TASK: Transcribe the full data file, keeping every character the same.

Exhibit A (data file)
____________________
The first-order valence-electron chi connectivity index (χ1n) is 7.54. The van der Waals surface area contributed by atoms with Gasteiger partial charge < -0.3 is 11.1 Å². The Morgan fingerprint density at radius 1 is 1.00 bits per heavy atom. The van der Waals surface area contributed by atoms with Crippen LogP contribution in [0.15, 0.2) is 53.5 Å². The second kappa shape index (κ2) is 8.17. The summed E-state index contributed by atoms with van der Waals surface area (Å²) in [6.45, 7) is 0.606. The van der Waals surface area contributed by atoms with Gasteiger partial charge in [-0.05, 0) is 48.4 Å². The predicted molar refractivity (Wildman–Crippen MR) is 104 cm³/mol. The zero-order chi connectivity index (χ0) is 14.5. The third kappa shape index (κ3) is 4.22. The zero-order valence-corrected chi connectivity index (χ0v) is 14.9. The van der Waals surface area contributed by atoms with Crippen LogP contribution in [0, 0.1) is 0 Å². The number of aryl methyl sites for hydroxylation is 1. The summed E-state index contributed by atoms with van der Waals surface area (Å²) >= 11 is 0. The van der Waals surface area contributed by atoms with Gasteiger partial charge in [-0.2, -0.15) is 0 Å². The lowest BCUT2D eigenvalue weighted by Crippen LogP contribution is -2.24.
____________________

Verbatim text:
The first-order valence-electron chi connectivity index (χ1n) is 7.54. The van der Waals surface area contributed by atoms with Gasteiger partial charge < -0.3 is 11.1 Å². The Morgan fingerprint density at radius 1 is 1.00 bits per heavy atom. The van der Waals surface area contributed by atoms with Crippen LogP contribution in [0.15, 0.2) is 53.5 Å². The second kappa shape index (κ2) is 8.17. The summed E-state index contributed by atoms with van der Waals surface area (Å²) in [6.45, 7) is 0.606. The van der Waals surface area contributed by atoms with Gasteiger partial charge in [-0.05, 0) is 48.4 Å². The predicted molar refractivity (Wildman–Crippen MR) is 104 cm³/mol. The zero-order chi connectivity index (χ0) is 14.5. The third kappa shape index (κ3) is 4.22. The zero-order valence-corrected chi connectivity index (χ0v) is 14.9. The van der Waals surface area contributed by atoms with Crippen LogP contribution in [0, 0.1) is 0 Å². The number of aryl methyl sites for hydroxylation is 1. The summed E-state index contributed by atoms with van der Waals surface area (Å²) >= 11 is 0. The van der Waals surface area contributed by atoms with Gasteiger partial charge in [-0.2, -0.15) is 0 Å². The lowest BCUT2D eigenvalue weighted by Crippen LogP contribution is -2.24.